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Rewarding persistence

By Lin Qi | China Daily | Updated: 2018-10-09 07:00
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An installation titled Suspension by Meng Boshen, winner of last year's Wang Shikuo Award. [Photo provided to China Daily]

An award by two cultural institutions in Beijing gives artists who persevere a chance to showcase their talent.

Meng Boshen's current one-man show at Beijing's Today Art Museum, which runs through Wednesday, features only two site-specific installations whose materials are entirely natural: One is a tree suspended in midair and the other is a pile of stones spread over the ground.

The two works at Observing Reality through Smears are Meng's latest productions that continue the 38-year-old Beijing-based artist's distinctive work approach - using black pencils to smudge all over the surface of the objects in his creation.

"Once I used pencils to try to draw as precisely as I could, but I found that what I depicted was not real but an illusion," he says.

"Now I enjoy the repetition of strokes covering the objects in black, and in time I immerse myself in a world of pure blackness and an austere style of work, through which I find inner peace."

In Suspension, chopped parts of a tree that Meng found at a demolition site in a Beijing suburb are hung in midair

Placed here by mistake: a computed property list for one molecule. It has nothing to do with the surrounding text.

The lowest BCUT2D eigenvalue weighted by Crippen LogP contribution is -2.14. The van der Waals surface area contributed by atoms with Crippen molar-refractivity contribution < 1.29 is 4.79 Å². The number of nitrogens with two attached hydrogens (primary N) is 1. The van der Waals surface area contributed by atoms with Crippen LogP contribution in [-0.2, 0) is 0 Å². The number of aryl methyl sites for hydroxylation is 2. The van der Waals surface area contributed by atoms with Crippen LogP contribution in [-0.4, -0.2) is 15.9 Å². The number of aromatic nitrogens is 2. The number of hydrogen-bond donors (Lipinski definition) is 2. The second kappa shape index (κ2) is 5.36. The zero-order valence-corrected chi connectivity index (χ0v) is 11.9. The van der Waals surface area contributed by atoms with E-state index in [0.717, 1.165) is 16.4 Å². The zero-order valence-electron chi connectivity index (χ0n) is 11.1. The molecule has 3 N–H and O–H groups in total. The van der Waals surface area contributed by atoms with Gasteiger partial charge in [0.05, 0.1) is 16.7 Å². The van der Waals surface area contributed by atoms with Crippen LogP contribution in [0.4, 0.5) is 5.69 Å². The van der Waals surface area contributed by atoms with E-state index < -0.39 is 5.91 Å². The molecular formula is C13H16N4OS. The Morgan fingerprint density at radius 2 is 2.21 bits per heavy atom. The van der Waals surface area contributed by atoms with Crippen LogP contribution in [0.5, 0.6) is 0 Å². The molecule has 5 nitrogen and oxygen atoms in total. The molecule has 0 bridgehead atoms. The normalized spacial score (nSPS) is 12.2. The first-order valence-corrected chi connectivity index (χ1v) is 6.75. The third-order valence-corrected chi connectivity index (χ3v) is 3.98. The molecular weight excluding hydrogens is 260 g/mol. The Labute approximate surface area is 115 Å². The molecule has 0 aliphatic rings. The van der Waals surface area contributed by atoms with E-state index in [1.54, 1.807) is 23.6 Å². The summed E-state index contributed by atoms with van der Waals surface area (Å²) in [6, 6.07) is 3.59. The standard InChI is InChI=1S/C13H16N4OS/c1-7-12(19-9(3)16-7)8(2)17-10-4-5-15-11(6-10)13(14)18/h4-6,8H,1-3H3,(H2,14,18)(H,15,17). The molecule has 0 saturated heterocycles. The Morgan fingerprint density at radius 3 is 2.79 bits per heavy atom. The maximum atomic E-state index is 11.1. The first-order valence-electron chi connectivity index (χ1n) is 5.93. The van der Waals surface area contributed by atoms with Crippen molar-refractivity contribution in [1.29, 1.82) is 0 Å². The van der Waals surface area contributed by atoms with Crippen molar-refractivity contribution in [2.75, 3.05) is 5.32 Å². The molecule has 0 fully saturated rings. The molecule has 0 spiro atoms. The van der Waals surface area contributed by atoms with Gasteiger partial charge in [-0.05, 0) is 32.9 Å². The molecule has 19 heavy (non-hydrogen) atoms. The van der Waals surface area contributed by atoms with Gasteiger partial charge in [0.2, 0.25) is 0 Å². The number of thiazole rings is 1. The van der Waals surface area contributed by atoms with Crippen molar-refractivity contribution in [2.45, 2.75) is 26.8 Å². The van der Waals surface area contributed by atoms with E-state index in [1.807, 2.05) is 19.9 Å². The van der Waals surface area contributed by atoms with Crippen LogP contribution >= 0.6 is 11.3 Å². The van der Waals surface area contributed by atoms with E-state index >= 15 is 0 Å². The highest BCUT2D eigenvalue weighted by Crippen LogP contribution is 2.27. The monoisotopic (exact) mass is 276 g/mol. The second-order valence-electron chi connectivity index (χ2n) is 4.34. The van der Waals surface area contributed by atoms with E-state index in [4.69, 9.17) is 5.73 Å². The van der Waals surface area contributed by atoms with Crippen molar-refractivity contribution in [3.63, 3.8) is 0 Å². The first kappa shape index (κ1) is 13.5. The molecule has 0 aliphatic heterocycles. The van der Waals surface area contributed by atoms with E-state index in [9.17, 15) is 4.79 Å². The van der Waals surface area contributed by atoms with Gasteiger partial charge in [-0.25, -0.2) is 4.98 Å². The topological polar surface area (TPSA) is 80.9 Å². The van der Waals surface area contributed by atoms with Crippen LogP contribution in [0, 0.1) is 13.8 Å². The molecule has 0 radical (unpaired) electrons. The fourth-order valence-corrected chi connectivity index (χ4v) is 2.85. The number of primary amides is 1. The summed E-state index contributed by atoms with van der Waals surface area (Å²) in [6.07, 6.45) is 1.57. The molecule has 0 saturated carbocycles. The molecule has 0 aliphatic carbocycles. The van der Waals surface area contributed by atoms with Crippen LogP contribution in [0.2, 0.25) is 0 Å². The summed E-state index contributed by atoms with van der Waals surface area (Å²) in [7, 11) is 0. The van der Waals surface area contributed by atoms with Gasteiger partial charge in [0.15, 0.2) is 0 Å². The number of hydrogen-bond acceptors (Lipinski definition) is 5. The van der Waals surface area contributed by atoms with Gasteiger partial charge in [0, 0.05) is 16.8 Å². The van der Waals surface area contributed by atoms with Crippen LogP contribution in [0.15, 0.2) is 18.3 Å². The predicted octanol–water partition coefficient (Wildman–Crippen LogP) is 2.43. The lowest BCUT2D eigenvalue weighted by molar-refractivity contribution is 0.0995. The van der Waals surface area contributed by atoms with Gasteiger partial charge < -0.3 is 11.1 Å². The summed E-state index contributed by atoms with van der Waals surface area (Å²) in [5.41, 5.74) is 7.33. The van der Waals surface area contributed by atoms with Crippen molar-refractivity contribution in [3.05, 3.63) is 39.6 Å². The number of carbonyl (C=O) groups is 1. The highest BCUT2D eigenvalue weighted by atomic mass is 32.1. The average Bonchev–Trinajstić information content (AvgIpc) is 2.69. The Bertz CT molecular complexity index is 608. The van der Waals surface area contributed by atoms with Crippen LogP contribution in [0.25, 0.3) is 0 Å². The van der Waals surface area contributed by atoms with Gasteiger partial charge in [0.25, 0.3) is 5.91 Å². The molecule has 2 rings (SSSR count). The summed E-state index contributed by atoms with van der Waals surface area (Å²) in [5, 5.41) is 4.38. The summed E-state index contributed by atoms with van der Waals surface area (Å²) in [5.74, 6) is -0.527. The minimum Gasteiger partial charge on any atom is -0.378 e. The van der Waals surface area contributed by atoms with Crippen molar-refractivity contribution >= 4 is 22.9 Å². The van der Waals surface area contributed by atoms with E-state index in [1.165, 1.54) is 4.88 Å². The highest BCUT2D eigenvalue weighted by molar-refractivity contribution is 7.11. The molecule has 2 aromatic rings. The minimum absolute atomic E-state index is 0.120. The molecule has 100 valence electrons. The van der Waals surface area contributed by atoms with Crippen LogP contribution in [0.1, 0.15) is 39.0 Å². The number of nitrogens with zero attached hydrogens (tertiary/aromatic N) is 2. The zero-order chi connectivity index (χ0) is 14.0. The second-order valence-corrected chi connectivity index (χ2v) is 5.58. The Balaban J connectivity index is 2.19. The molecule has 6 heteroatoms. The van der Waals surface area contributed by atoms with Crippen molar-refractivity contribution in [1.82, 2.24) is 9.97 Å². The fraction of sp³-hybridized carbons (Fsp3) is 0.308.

The other of Meng's installation, River. [Photo provided to China Daily]

The other work River shows cobblestones carefully arranged on the floor. The tree chunks and the stones were all smudged using pencils.

Meng uses this slow, seemingly meaningless approach to express an attitude against the hustle and impetuous mood of society. Further, he explores the relationship between one's belief and social development, and between people and nature.

Li Xianting, a prominent art curator, says the fallen tree in Suspension makes the audience relate to a lot of other trees that share the same fate thanks to the fast-paced urbanization; the tree symbolizes not just its kind but the lives of people influenced during that process.

River, which Meng created earlier this year, derives from his curiosity about the sky and stars. So, he collected dozens of stones, and he arranged them to resemble a dry riverbed or the Milky Way. And he mixed them with Yuhua stones, a special kind of pebble unique to Nanjing, Jiangsu province.

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